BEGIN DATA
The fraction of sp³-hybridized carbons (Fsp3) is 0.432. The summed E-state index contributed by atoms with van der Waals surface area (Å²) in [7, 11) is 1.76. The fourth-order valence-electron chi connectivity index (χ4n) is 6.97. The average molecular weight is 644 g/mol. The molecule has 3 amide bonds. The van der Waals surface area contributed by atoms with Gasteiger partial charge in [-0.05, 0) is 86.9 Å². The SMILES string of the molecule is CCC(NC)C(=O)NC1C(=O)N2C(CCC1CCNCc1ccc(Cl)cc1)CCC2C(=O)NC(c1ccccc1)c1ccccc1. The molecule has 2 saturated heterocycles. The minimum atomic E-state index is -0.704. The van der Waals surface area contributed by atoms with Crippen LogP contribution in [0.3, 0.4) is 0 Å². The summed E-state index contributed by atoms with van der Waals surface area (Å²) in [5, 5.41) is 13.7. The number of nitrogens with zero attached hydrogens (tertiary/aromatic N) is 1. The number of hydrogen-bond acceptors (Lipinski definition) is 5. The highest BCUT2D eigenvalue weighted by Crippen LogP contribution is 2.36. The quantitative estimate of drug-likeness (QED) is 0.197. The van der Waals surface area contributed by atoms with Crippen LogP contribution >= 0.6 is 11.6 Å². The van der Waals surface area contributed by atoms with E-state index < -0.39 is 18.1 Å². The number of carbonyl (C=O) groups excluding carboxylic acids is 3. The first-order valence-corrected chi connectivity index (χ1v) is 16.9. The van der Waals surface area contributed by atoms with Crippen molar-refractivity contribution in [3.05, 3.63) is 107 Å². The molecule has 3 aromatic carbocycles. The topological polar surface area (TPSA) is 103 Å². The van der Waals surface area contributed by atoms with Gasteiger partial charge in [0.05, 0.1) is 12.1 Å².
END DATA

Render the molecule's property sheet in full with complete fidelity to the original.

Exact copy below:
The fraction of sp³-hybridized carbons (Fsp3) is 0.432. The summed E-state index contributed by atoms with van der Waals surface area (Å²) in [7, 11) is 1.76. The fourth-order valence-electron chi connectivity index (χ4n) is 6.97. The average molecular weight is 644 g/mol. The molecule has 3 amide bonds. The van der Waals surface area contributed by atoms with Gasteiger partial charge in [-0.05, 0) is 86.9 Å². The SMILES string of the molecule is CCC(NC)C(=O)NC1C(=O)N2C(CCC1CCNCc1ccc(Cl)cc1)CCC2C(=O)NC(c1ccccc1)c1ccccc1. The molecule has 2 saturated heterocycles. The minimum atomic E-state index is -0.704. The van der Waals surface area contributed by atoms with Crippen LogP contribution in [0.3, 0.4) is 0 Å². The summed E-state index contributed by atoms with van der Waals surface area (Å²) in [5, 5.41) is 13.7. The number of nitrogens with zero attached hydrogens (tertiary/aromatic N) is 1. The number of hydrogen-bond acceptors (Lipinski definition) is 5. The highest BCUT2D eigenvalue weighted by Crippen LogP contribution is 2.36. The quantitative estimate of drug-likeness (QED) is 0.197. The van der Waals surface area contributed by atoms with Crippen LogP contribution >= 0.6 is 11.6 Å². The van der Waals surface area contributed by atoms with E-state index < -0.39 is 18.1 Å². The number of carbonyl (C=O) groups excluding carboxylic acids is 3. The first-order valence-corrected chi connectivity index (χ1v) is 16.9. The van der Waals surface area contributed by atoms with Crippen molar-refractivity contribution in [3.05, 3.63) is 107 Å². The molecule has 3 aromatic carbocycles. The topological polar surface area (TPSA) is 103 Å². The van der Waals surface area contributed by atoms with Gasteiger partial charge in [0.05, 0.1) is 12.1 Å².